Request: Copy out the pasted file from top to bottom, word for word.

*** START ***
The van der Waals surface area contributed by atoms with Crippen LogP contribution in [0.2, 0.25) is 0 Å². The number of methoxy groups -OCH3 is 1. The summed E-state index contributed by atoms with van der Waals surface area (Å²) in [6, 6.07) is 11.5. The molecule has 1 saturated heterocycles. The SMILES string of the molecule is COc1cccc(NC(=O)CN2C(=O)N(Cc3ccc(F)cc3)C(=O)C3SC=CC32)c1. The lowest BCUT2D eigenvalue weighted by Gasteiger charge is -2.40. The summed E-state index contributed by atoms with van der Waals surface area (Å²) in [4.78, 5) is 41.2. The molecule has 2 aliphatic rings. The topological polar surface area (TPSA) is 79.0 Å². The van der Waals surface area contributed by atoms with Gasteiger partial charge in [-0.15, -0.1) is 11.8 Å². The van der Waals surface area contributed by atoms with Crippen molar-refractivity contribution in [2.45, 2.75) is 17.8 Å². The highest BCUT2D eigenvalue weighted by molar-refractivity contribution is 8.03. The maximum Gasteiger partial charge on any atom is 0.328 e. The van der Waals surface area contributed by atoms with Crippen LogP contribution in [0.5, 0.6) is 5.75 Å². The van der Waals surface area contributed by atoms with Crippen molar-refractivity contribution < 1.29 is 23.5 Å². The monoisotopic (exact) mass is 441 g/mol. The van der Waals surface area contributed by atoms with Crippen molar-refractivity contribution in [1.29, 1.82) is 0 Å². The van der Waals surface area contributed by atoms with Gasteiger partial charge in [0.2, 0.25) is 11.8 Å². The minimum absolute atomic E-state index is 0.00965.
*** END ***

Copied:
The van der Waals surface area contributed by atoms with Crippen LogP contribution in [0.2, 0.25) is 0 Å². The number of methoxy groups -OCH3 is 1. The summed E-state index contributed by atoms with van der Waals surface area (Å²) in [6, 6.07) is 11.5. The molecule has 1 saturated heterocycles. The SMILES string of the molecule is COc1cccc(NC(=O)CN2C(=O)N(Cc3ccc(F)cc3)C(=O)C3SC=CC32)c1. The lowest BCUT2D eigenvalue weighted by Gasteiger charge is -2.40. The summed E-state index contributed by atoms with van der Waals surface area (Å²) in [4.78, 5) is 41.2. The molecule has 2 aliphatic rings. The topological polar surface area (TPSA) is 79.0 Å². The van der Waals surface area contributed by atoms with Gasteiger partial charge in [-0.15, -0.1) is 11.8 Å². The van der Waals surface area contributed by atoms with Crippen molar-refractivity contribution in [2.45, 2.75) is 17.8 Å². The highest BCUT2D eigenvalue weighted by molar-refractivity contribution is 8.03. The maximum Gasteiger partial charge on any atom is 0.328 e. The van der Waals surface area contributed by atoms with Crippen LogP contribution in [0.5, 0.6) is 5.75 Å². The van der Waals surface area contributed by atoms with Crippen molar-refractivity contribution < 1.29 is 23.5 Å². The monoisotopic (exact) mass is 441 g/mol. The van der Waals surface area contributed by atoms with Crippen molar-refractivity contribution in [1.29, 1.82) is 0 Å². The van der Waals surface area contributed by atoms with Gasteiger partial charge in [0.2, 0.25) is 11.8 Å². The minimum absolute atomic E-state index is 0.00965.